Prospero Vs Mond Analysis

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Prospero vs Mond

If we follow Mond’s story, we see a slight parallel with Watson: both eventually discover the inadequacies of the World State’s system. Because Mond was curious, he was discontented with society’s values, and thus experiments beyond what is socially acceptable. He does this through scientific experimentation: Such an act is considered a form of active rebellion against the society which prohibits any deviation from their norms, and like Watson, he is offered a choice to stay and give up his activities, or be exiled to an island.

Unlike Watson, interestingly, he chooses to stay. However, it is by no means proof that he has internalized society’s values and goals. Contrarily, he still possesses “pornographic old books” like
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Returning to the parallel between Mond and Prospero, the very fact that Prospero returns to Naples implies that he must have undergone some sort of transformation during his stay in the island, that caused him to relinquish his magic, the very reason he was exiled in the first place. This can be confirmed through interpreting The Tempest as an allegory examining the human spirit’s growth through psychoanalysis.

Drawing on Barry Beck’s psychoanalytical reading, the magical island is “an enchanted locality where things do not work by the normal rules of time, space, physical action and reaction.” Throughout the play, Prospero battles his unconscious Archetypes, and grows spiritually. He finally reconciles the two halves of his identity, overcomes his anger, learns to forgive his enemies (Antonio and Alonso) and understands how to rule. In the end, conformity has emerged victorious, and anarchy has lost. Most importantly, he has given up on the idea of his utopia, where he dictates the rules, and returned to reality, evidenced by his intention to relinquish his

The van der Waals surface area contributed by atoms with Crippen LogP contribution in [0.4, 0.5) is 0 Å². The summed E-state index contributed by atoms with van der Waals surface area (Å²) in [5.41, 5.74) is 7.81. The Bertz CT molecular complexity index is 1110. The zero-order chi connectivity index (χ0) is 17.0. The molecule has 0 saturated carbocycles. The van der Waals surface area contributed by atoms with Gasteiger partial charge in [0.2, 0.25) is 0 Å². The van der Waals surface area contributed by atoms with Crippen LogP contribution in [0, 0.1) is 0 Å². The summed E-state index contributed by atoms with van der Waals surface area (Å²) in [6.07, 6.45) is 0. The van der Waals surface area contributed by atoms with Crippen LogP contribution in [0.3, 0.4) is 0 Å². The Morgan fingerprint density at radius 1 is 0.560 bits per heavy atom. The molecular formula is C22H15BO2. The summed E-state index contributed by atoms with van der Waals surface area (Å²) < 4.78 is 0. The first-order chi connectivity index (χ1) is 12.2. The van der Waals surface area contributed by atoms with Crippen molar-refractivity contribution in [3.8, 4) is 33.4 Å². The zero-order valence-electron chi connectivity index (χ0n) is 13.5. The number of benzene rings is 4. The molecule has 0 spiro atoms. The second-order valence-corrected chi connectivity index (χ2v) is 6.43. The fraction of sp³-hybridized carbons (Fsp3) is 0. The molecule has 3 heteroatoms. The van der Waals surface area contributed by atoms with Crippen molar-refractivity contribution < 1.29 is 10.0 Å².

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Applying this to the change in behavioral consequences as examined here, the islands in both The Tempest and Brave New World, real or imagined, represents a place for reflection and acceptance of reality when one is caught up in their own ideas of utopia. To leave the island, one must forgo their utopia and return to reality, accepting - at least publicly - the state of society that they have come from.

Why, then, is Mond saved from the trip to an island? It is simply because he doesn’t need to be isolated in order to accept the social system of the World State. By understanding its rationale and complying with its rules, Mond is not a menace to society, and can continue living among the citizens of the World State.

“I’m interested in truth, I like science. But truth’s a menace, science is a public danger. As dangerous as it’s been beneficent. It has given us the stablest equilibrium in history. China’s was hopelessly insecure by comparison; even the primitive matriarchies weren’t steadier than we are. Thanks, l repeat, to science. But we can’t allow science to undo its own good
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